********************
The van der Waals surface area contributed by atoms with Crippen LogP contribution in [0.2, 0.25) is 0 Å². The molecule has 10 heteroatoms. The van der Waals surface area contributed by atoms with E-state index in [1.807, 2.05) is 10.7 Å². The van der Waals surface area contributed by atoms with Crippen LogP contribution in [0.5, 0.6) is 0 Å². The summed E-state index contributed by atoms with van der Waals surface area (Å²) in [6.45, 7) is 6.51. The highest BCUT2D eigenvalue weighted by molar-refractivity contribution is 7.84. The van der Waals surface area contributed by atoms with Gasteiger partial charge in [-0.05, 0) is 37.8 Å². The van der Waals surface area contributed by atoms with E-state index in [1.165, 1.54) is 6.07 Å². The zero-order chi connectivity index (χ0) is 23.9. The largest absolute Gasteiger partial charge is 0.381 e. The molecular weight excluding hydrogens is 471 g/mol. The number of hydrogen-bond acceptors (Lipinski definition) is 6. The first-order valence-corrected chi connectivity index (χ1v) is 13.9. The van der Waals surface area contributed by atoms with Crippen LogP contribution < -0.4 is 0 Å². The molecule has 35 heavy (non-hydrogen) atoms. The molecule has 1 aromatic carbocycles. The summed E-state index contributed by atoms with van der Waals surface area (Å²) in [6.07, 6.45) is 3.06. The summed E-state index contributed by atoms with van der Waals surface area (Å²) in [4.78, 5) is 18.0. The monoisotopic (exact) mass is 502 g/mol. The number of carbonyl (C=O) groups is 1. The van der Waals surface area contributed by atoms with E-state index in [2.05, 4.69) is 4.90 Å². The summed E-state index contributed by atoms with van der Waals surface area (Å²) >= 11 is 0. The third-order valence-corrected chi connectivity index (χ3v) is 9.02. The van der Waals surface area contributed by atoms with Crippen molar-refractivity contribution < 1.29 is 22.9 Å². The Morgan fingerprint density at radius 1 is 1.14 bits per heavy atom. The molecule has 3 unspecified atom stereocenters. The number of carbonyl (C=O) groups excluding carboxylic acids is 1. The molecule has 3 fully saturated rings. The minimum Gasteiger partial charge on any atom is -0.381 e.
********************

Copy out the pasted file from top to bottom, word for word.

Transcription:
The van der Waals surface area contributed by atoms with Crippen LogP contribution in [0.2, 0.25) is 0 Å². The molecule has 10 heteroatoms. The van der Waals surface area contributed by atoms with E-state index in [1.807, 2.05) is 10.7 Å². The van der Waals surface area contributed by atoms with Crippen LogP contribution in [0.5, 0.6) is 0 Å². The summed E-state index contributed by atoms with van der Waals surface area (Å²) in [6.45, 7) is 6.51. The highest BCUT2D eigenvalue weighted by molar-refractivity contribution is 7.84. The van der Waals surface area contributed by atoms with Gasteiger partial charge in [-0.05, 0) is 37.8 Å². The van der Waals surface area contributed by atoms with E-state index in [1.165, 1.54) is 6.07 Å². The zero-order chi connectivity index (χ0) is 23.9. The largest absolute Gasteiger partial charge is 0.381 e. The molecular weight excluding hydrogens is 471 g/mol. The number of hydrogen-bond acceptors (Lipinski definition) is 6. The first-order valence-corrected chi connectivity index (χ1v) is 13.9. The van der Waals surface area contributed by atoms with Crippen LogP contribution < -0.4 is 0 Å². The molecule has 35 heavy (non-hydrogen) atoms. The molecule has 1 aromatic carbocycles. The summed E-state index contributed by atoms with van der Waals surface area (Å²) in [6.07, 6.45) is 3.06. The summed E-state index contributed by atoms with van der Waals surface area (Å²) in [4.78, 5) is 18.0. The monoisotopic (exact) mass is 502 g/mol. The number of carbonyl (C=O) groups is 1. The van der Waals surface area contributed by atoms with E-state index in [2.05, 4.69) is 4.90 Å². The summed E-state index contributed by atoms with van der Waals surface area (Å²) >= 11 is 0. The third-order valence-corrected chi connectivity index (χ3v) is 9.02. The van der Waals surface area contributed by atoms with Crippen molar-refractivity contribution < 1.29 is 22.9 Å². The Morgan fingerprint density at radius 1 is 1.14 bits per heavy atom. The molecule has 3 unspecified atom stereocenters. The number of carbonyl (C=O) groups excluding carboxylic acids is 1. The molecule has 3 fully saturated rings. The minimum Gasteiger partial charge on any atom is -0.381 e.